November 2006 - Sally's Wheel, dated 1871

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Lacevember Questionnaire

The Crocheting Questions, Or The Usual Suspects

How long have you been crocheting? Since I was 9 or 10; let's just say it's been more than 30 years and leave it at that, shall we? ;)

How did you learn to crochet? My mother taught me. She also taught me to sew. Crocheting took; sewing didn't.

Favorite thing about crochet? The creative process. I love how you can take string and a hook and make just about anything you want. The possibilities are endless.

How long have you been crocheting lace? I've crocheted lace, off & on, for over 25 years. About 20 years ago, I loved making crocheted doilies, but the hooks are just too small for me to hold comfortably; my hands cramp up badly. Now I concentrate on projects that use lace weight yarn with a larger hook size.

Favorite thing about crocheting lace. How beautiful it looks when it is blocked.

The yarn questions, or flash your stash
Favorite lace yarn? Fearless Fibers cashmere

variegated or solids for shawls? Depends on the pattern; I love to use handpainted fiber with a simpler pattern. It shows off both the lace and the yarn colors.

Favorite lace color? Shades of brownTechnique, or show us your skillz

Fancy blocking wires, or just sewing pins stuck in your carpet? Welding rods & T-pins, stuck in my carpet. Who has the $$ for blocking wires? It cuts into the cash available for stash enhancement!

Pattern, or can you follow directions

shawls or lacey items? Shawls

triangle, rectangle, or circular shawls? They're all good. Triangle & rectangle are my current favorites.

Charts or printed instructions? PRINTED! I actually love reading patterns. (very strange, I know.) I've never gotten the hang of reading crochet charts.

Favorite lace you've crochet? Lily Chin's Mock Faroese Shawl

Favorite lace you want to crochet? I want to design my own shawl pattern. Soon.

Just Fun, yup that's right, just for fun

Favorite jelly belly flavor? Watermelon

Tell me everything you know about Eric the Red..... Eric the What?

Coke, classic or with lime? Diet Coke with Lime. Diet Coke rules, especially with breakfast.

Holiday carols, sing along, or wish they would be banned from all public airwaves? Love, love, love listening to holiday carols.

How many licks does it take to get to the center of a tootsie roll pop? Who has the patience to lick them? Just bite it and get to the good stuff!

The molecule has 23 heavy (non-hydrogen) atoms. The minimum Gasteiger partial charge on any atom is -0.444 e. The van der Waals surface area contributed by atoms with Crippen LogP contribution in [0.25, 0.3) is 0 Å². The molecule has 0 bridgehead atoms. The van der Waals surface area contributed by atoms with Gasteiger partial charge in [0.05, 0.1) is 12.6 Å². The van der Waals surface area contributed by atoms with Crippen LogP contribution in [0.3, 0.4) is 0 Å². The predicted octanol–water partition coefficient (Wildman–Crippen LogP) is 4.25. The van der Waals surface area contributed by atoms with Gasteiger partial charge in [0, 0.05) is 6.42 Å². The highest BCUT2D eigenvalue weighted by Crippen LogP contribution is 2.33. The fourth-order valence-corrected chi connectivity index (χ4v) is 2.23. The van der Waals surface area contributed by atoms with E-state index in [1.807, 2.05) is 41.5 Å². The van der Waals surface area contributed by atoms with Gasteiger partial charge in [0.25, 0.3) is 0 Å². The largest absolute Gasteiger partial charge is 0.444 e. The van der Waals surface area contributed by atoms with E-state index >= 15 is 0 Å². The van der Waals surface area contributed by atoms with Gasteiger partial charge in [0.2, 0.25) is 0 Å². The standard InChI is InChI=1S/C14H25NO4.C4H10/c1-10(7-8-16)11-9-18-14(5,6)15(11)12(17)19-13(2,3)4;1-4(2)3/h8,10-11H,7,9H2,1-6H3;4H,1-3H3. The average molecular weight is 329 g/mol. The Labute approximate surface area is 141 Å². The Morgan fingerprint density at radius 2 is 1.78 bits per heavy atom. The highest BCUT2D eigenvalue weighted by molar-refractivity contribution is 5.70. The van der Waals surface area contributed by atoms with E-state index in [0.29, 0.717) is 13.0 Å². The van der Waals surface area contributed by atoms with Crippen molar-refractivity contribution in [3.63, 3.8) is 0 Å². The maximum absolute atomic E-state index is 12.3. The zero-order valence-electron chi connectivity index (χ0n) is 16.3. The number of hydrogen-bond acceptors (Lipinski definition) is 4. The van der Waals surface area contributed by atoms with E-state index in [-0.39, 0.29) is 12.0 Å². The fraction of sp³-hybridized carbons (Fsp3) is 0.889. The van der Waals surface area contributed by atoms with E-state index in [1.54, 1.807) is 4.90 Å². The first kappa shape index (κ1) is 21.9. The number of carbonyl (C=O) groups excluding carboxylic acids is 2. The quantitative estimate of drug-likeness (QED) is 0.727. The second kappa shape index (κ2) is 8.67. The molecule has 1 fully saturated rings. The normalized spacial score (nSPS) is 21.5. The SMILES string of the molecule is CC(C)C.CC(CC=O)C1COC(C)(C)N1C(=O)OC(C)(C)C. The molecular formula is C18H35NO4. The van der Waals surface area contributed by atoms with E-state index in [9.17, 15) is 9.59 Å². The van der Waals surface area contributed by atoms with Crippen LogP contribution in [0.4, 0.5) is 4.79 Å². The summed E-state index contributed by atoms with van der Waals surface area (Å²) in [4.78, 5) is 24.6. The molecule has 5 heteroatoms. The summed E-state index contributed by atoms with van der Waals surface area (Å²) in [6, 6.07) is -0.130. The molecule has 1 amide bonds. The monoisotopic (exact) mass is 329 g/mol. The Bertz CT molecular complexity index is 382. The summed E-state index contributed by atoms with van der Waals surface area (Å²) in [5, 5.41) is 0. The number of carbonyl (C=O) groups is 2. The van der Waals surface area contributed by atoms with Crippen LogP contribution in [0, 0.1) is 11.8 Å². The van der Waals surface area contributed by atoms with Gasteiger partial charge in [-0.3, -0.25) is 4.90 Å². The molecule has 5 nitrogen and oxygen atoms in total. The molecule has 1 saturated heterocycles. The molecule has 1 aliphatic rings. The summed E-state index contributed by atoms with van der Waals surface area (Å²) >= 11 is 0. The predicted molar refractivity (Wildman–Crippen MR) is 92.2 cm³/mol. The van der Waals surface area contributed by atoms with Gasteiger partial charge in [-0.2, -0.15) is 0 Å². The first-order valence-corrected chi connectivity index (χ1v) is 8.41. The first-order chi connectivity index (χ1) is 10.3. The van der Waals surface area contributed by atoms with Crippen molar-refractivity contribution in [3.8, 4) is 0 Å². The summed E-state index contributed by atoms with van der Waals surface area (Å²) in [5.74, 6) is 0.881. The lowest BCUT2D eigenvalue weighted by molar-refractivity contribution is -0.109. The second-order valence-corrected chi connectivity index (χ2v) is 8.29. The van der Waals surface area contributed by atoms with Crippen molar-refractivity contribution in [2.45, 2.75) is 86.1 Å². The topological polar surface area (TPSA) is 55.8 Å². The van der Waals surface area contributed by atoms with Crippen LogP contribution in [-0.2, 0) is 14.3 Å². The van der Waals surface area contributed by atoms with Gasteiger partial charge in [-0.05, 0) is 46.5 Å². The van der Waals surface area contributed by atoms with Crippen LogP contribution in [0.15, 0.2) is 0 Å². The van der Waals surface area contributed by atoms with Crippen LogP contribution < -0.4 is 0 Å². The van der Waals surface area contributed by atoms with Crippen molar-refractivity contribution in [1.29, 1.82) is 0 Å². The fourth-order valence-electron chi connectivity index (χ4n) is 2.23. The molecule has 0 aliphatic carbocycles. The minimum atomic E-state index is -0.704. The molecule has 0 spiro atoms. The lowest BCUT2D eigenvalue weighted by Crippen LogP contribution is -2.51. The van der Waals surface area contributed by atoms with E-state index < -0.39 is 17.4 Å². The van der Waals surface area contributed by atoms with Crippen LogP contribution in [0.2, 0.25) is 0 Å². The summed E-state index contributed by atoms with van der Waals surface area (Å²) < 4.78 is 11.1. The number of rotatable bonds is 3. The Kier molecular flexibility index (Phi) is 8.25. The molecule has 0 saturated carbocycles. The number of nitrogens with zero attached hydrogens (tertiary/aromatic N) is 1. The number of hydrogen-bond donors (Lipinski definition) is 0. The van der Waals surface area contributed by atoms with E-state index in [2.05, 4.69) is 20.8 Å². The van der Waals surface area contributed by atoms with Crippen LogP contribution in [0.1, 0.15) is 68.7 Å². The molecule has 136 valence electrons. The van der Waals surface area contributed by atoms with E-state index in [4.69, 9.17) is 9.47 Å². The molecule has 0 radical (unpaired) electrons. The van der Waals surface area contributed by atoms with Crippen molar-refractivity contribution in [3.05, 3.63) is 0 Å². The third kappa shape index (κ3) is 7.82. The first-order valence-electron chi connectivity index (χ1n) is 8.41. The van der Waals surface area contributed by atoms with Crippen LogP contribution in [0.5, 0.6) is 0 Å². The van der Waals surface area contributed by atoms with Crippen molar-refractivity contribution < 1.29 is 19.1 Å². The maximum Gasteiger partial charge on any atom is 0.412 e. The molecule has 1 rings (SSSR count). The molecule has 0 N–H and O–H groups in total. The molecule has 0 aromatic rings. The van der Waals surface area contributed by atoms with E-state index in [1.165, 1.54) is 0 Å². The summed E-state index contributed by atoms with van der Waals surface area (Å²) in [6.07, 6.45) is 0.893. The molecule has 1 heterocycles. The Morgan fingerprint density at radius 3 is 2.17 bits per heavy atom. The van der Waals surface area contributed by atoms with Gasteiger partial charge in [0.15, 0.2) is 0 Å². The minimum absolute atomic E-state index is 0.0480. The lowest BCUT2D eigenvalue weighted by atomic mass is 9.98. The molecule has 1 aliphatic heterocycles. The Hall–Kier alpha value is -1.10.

Why is my cat always puking in front of my son's bedroom door? She can smell the dirty socks that litter his floor. Why should she be the only one that doesn't gag?

What is your superhero power? Procrastination.

If the laundry is 9 foot by 11 foot (just dreaming, that's a big laundry room), and the walls are 8 feet tall, and you are going to tile the entire room in tiles that are 3 inches by 5 inches, what color should those tiles be? Purple. If I have to spend time doing the ***** laundry, I might as well have the room be a fun color.

What's for dinner tonight? Eggplant parmesian from Macaroni Grill. Yum.

What is clogging my children's bathtub drain? Why would I want to know this?? Ignorance truly is bliss.

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We Lost

My new socks weren't so lucky after all. P6 lost. If we'd needed only a simple majority, we would have won with a very comfortable margin. But the 2/3's majority was just too big a hurdle.

There are still a lot of absentee ballots to be counted, but since the ratio of yes/no has remained fairly constant from the first absentee ballots through the final precinct tally, I don't think we'll pull off a miracle. I'm bummed - but very, very happy to be retired once again.

To console myself (or celebrate, depending on how you look at it), I took a jaunt to my favorite LYS. Last Sunday, I worked with Lois in her booth at the Torrance Weaving & Spinning Festival. This was the first time she'd taken her store on the road, other than our guild's annual sale & show at the Dudley House, and she seemed a little apprehensive. I offered to go with her; I didn't need anything but I wanted to see the show and since I my usual partner in fibe
r acquisition wasn't interested in going, I was happy to hook up with Lois.

Fabulous day.
The show is small but has high quality vendors. We had lots of traffic all day long at the booth - and those women (and the few men) were there to spend money. We did very, very well; our tables were looking plenty picked over by the time we packed up for the day.

Plus, as a vendor, I didn't have to pay
admission, received a free lunch and Lois drove, so I didn't even have to pay for gas. I had plenty of time to wander around and look at what the other vendors were offering. To top it off, Lois paid me in yarn.

Today's yarn store trip was the first chance I've had to spend Sunday's yarn-check. I bought this -
Blue Heron's bulky rayon chenille in 'Deep Water'. It is decadently soft and the colors are gorgeous. Don't know what I'm going to make with it; just knew that I had to have it.

And I got this:
14 skeins of Plymouth Yarn's Bella Colour, a cotton/acrylic blend. I'm planning to make a baby bunting set from the Big Book of Crochet. The colors are more intense than the usual baby colors, but I think they will work up very nicely. And I'd better get started on it soon. After talking to Rachel today, I don't think Addy is going to put off her appearance much longer.